Water-Boiled Fish With Tofu (Shui Zhu Yu)
Swimming Fire Fish~~
Shui zhu yu, translated literally as water-boiled fish, may be the most misleadingly named dish ever. Far from swimming in a sea of water, the fish fillets float in a luxurious bath of mala spicy broth. Restaurateurs in the U.S. often give it a more fitting translation, the most creative I’ve seen being “swimming fire fish.” And yet, as I previously discussed when I published a recipe for shui zhu beef, shui zhu dishes are not as explosive as they appear at first sight. Yes, the main ingredient shares space with heaps of chili peppers and Sichuan peppercorns, but, as in most Sichuan dishes, you can control the heat to your own liking by making the dish yourself.
I think I probably chose this recipe to tackle now because I am looking for something I can control. As those who follow this blog know, Fong Chong and I have been working for months to import our own Sichuan spices and sauces for The Mala Market. We spent the summer in Chengdu researching Sichuan pepper and chilies, visiting farms and finding the right supplier.
I thought at the time that the U.S. side of the import-export equation would be our biggest hurdle, so I spent months researching the past, present and future of Sichuan pepper and its tortured path from Chinese farm to American table over the past 50 years. I ended up debunking a lot of myths about Sichuan’s defining spice and reported it all in a 3,000-word piece for Roads & Kingdoms (the James Beard Foundations’s 2017 publication of the year) and its publishing partner Slate. Check it out if you are as big a Sichuan pepper geek as I am.
So I was prepared for the hurdles on this side of the pond. What I was not prepared for was the unending challenges in getting the spices out of China. There has been delay after delay with our first shipment as our relatively miniscule order undergoes inspection after inspection to get certification after certification (incurring fee after fee) to satisfy the Chinese government and shipping companies. The latest inspection will certify that our ground chilies are not explosives. Seriously.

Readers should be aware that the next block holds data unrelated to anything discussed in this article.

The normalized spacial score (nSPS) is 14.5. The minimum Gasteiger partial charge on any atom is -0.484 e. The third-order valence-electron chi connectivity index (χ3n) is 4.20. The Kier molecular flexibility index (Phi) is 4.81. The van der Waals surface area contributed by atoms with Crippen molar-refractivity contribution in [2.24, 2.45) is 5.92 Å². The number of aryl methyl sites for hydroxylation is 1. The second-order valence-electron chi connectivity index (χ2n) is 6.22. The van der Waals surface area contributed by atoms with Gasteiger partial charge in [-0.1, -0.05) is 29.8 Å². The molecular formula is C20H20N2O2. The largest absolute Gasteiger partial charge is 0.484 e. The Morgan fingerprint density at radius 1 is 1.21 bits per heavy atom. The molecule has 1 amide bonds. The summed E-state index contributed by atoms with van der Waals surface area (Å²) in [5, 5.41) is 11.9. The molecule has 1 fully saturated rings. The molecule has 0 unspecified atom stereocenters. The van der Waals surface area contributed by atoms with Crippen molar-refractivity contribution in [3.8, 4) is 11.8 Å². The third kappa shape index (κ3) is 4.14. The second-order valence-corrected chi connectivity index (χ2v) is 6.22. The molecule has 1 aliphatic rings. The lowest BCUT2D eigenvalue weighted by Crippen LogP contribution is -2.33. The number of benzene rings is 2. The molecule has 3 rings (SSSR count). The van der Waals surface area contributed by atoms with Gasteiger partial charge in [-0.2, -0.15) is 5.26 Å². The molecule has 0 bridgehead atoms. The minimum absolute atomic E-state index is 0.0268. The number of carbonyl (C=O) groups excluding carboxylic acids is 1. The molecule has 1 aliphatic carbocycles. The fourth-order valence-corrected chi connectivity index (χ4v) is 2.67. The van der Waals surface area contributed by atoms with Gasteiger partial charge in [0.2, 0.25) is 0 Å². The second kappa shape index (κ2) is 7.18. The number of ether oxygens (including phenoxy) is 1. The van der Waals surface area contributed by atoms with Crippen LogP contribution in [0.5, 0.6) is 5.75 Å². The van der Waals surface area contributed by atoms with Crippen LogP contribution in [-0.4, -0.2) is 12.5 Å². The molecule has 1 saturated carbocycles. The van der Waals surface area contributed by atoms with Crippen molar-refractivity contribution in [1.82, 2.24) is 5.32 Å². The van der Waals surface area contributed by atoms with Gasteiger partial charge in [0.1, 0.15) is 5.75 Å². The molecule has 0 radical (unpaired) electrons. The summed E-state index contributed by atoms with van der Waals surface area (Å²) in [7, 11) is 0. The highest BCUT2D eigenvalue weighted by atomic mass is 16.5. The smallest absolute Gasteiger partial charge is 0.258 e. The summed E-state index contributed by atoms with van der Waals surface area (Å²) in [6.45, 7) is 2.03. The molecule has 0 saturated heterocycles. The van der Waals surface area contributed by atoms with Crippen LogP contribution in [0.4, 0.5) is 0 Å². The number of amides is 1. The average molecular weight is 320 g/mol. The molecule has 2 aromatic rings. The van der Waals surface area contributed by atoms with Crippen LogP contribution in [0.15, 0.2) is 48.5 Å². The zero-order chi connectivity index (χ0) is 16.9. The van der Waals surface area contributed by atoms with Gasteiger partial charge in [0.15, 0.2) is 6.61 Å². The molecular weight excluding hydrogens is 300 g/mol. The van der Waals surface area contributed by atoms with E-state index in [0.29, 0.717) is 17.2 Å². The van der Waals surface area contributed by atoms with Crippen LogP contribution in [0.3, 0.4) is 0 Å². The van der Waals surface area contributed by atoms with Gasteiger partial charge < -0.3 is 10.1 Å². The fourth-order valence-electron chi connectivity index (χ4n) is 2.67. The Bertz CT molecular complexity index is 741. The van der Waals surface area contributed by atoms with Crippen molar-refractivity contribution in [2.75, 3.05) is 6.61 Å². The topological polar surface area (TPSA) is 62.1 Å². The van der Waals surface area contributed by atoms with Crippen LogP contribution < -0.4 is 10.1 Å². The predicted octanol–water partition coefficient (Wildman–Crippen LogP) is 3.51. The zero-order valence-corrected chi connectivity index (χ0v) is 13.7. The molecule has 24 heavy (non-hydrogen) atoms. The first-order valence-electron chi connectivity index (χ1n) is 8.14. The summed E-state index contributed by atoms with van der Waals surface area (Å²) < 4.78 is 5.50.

No matter how much research and reporting I do, or how many friends and colleagues I have to help me in Chengdu, or how much money I spend, I cannot speed up the process or control it any way, which is killing me. So it’s a particularly good time to cook. Because while I cannot control all facets of a new recipe or dish, I can, with effort and persistence, successfully complete the task (this one took four tries for a flawless recipe and an acceptable photo). And, unlike our products, it is something I can deliver to you when I say I will. (My sincere apologies to those of you who are waiting for ingredients.)
This recipe is for my favorite shui zhu dish, shui zhu fish with tofu, which I believe is sometimes called just dou hua yu. Dou hua refers to very fresh, soft doufu that has not been pressed to release water. It’s my favorite tofu, because it’s more like a pudding than a solid block, and somehow it just tastes fresher. It tastes especially fresh if you make it yourself from scratch, but that’s not what we’re doing here because that requires a whole other subrecipe. Just look for an Asian-style tofu that says “silken,” “extra soft” or “soft,” and it will be of similar texture, if not quite as custardy.
I also highly recommend that you use a fresh, whole fish and have the fishmonger fillet it. Then keep the bones and head to use for the broth, which adds a depth of flavor you can’t get otherwise, unless you happen to have some fish stock on hand. (Shout out to long-time reader Xianhang for this tip!) The recipe that I loosely followed in Sichuan Cuisine in Both Chinese and English uses the fish head and bones to make the broth and then chops them up and adds them to the serving bowl.